Exit from the MySQL prompt:

Close the terminal and return to the previous one. Finish the port forwarding process by pressing Ctrl+C

Delete the project to remove all the resources within the project:


Creating Routes

Services allow for network access between pods inside an OpenShift instance, and routes allow for network access to pods from users and applications outside the OpenShift instance.

A route connects a public-facing IP address and DNS host name to an internal-facing service IP. It uses the service resource to find the endpoints; that is, the ports exposed by the service. OpenShift routes are implemented by a cluster-wide router service, which runs as a containerized application in the OpenShift cluster. OpenShift scales and replicates router pods like any other
OpenShift application.
In practice, to improve performance and reduce latency, the OpenShift router connects directly to the pods using the internal pod software-defined network (SDN).
The router service uses
HAProxy as the default implementation. An important consideration for OpenShift administrators is that the public DNS host names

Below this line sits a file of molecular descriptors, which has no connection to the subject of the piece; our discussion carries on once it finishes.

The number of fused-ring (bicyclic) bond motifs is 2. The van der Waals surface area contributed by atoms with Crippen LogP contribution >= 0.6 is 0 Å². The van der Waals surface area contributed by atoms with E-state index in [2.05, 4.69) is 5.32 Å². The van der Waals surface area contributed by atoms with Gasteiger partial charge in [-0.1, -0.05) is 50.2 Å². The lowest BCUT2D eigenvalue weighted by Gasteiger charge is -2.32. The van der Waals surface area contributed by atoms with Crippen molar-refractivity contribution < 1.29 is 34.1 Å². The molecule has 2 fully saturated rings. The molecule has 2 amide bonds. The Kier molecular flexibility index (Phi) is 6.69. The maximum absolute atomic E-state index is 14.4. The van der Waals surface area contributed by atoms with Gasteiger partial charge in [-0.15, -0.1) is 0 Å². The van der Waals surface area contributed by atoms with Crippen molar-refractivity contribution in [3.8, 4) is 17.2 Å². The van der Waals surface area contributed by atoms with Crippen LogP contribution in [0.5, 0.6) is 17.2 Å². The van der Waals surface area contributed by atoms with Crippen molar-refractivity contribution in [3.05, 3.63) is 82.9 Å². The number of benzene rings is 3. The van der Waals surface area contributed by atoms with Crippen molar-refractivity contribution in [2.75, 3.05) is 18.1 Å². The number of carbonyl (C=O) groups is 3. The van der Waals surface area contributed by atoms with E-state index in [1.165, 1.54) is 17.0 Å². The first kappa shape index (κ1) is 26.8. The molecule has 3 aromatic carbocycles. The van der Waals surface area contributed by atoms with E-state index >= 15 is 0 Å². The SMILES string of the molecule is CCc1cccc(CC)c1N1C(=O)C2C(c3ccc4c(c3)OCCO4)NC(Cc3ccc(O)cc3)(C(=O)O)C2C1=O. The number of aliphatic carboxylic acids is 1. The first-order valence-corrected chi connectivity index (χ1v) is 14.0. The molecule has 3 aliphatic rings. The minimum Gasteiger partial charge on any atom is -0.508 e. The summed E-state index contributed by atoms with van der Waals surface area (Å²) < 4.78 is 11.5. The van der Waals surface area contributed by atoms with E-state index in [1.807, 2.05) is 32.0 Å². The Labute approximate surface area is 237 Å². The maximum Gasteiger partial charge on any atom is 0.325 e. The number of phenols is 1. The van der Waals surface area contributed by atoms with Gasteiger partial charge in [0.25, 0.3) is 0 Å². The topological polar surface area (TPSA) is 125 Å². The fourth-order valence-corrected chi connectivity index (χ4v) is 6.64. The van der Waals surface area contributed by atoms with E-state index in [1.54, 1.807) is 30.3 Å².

configured for routes need to point to the public-facing IP addresses of the nodes running the router. Router pods, unlike regular application pods, bind to their nodes’ public IP addresses instead of to the internal pod SDN.

The following example shows a minimal route defined using JSON syntax:

The apiVersion, kind, and metadata attributes follow standard Kubernetes resource definition rules. The Route value for kind shows that this is a route resource, and the attribute  ives this particular route the identifier quoteapp. As with pods and services, the main part is the spec attribute, which is an object containing the following attributes:

  • host is a string containing the FQDN associated with the route. DNS must resolve this FQDN to the IP address of the OpenShift router. The details to modify DNS configuration are outside the scope of this course.
  • to is an object stating the resource this route points to. In this case, the route points to an OpenShift Service with the name set to quoteapp